Lesa - Is there a role for readers with the CWC?

Vicki - We love readers! We have a membership category of Associate Members, for industry professionals such as editors, booksellers, libraries, as well as readers. We don’t have programmes for readers apart from what we offer the general public (readings, author events, etc.) but we very much appreciate their support as well as their membership fees. We do things such as place ads in mystery magazines, or have events at conferences in the US to spread the word about all the CWC and its members have to offer. Everything costs money. It costs us even more money right now as the Canadian dollar is quite low.  

The most important role readers have, is to read us! And tell their friends!


CWC Board members, left to right - Vicki Delany, Linda Wiken, and Cathy Ace

18 comments:

Kay said...

Oh, I enjoyed this interview Lesa! I love Vicki's books and am so happy to know about Molly #8. I could name more than Louise as a Canadian mystery writer, but I know that my mind is the repository of lots of mystery facts. Happily. Thanks for telling us more about the Canadian writers association and pointing us to the catalogue. I'll go and sign up for it. And Stop You're Killing Me has put all those awards on my radar, including the Arthur Ellis award. It's a great place to start, right? I'd love to visit Canada one day and see all these places that I've been reading about. :-)

Vicki Delany said...

You're more than welcome to visit, Kay. We'd love to have you. Mention my name and you'll get a good table. :)

Kevin Philip Thornton said...

Lesa, can I copy this to my blog, with the appropriate links?

Melodie Campbell said...

Wonderful interview, and as the ED of Crime Writers of Canada, I'm delighted you enjoy our catalogue Cool Canadian Crime, Lesa! We also have a newsletter with Author Events each month, that goes out to several thousand members of the public. It's easy to sign up for these on our website: www.crimewriterscanada.com
Many thanks to you and Vicki, for this post.

Libby Dodd said...

Thanks you for extending our education of all things Canada. We sorely need it! Sadly

Pat said...

A very informative interview, thank you. I may not can name many Canadian authors but I have read all of Vicky's Molly Smith series and have her Eva Gates book on my night stand now. Years ago I also read most of Eric Wright's Insp. Charlie Salter series. I am not sure that he is still writing however, and yes, I too have read all of Louise Penny's books. :-)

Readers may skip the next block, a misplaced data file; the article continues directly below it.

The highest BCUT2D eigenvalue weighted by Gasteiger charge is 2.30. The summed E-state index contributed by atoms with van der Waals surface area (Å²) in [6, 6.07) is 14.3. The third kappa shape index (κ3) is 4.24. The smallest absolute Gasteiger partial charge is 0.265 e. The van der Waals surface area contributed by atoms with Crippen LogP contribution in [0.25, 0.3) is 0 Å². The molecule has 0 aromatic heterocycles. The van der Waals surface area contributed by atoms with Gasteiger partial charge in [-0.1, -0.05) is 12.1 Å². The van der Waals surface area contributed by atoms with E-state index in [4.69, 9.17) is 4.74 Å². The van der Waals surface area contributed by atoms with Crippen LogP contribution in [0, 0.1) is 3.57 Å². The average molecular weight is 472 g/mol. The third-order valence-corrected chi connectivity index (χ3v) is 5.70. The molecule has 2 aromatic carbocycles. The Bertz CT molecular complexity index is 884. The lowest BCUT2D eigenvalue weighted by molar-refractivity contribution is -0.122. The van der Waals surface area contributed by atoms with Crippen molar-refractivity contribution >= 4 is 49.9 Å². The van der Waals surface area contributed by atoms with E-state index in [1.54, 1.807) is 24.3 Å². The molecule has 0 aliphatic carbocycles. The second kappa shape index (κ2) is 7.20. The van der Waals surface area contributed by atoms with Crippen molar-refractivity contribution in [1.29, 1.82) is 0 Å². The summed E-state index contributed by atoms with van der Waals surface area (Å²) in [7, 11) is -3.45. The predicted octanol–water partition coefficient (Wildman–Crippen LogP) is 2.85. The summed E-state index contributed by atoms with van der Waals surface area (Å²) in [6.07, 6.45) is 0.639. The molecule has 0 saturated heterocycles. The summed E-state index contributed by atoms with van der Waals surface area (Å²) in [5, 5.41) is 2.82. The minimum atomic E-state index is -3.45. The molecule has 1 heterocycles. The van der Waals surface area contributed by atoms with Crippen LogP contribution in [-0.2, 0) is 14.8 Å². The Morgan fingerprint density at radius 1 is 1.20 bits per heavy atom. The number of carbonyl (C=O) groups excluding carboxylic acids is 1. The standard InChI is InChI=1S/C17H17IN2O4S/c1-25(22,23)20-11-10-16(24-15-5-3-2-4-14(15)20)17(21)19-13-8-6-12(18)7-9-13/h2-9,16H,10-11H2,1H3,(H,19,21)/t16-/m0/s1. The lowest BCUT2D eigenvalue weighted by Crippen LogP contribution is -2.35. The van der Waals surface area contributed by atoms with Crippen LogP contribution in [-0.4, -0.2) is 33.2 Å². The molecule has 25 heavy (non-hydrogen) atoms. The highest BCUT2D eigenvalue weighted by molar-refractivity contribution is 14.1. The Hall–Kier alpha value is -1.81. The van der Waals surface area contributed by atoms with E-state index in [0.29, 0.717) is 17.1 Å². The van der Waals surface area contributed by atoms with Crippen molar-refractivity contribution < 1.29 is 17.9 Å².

Now I will look forward to looking at the catalogue you told us about. Thanks.

Lesa said...

Kevin,

Please do run it on your blog. I checked it out - Canadian by choice. I'm sure Vicki and the CWC would be delighted with additional publicity in Canada.

Lesa said...

Loved the catalogue, Melodie! It's so informative. (And, I do read some Canadian authors besides Louise Penny.)

Lesa said...

We do, Libby. The catalogue goes a long way towards that education, though.

Lesa said...

I can't name a lot of them, either, Pat. But, the catalogue helps!

Judy Penz Sheluk, author said...

Thanks Vicki for continuing to promote Canadian Crime Fiction and Thanks Lesa for giving Vicki the opportunity! Great post.

Lesa said...

Judy, I'm glad Vicki asked about it. I thought it was interesting, and, as I said, love the catalogue!

Hilary MacLeod said...

Vicki's an incredibly prolific writer in a variety of styles of murder mystery...and still finds time to be a great promoter for the genre and fellow Canadian writers. Now, if we were only all like her...

Lesa said...

Wouldn't it be great, Hilary, if everyone not only promoted their own books, but fellow writers' as well? Many of you in the crime fiction area do, though. Overall, it's a generous group of people.

Vicki Delany said...

Thanks again, Lesa. And thanks for commenting, people. I have to point one thing out and that is that we represent non-fiction writers and books also. We have several members who write non-fiction and their books can be found in CCC

Lesa said...

Thank you, Vicki. This post has drawn the most traffic of one post in quite a while. It must have caught everyone's attention. Thank you.

Donna Fletcher Crow said...

Vicki, I'm so glad to learn more about CWC. Since our daughter in Calgary is about to give birth to our 5th Canadian grandchild I think you should maker me an honorary member. I did set one book in Canada, but, sadly, it wasn't a mystery.

Lesa said...

Maybe they should make you an honorary member, Donna. Congratulations on that 5th Canadian grandchild!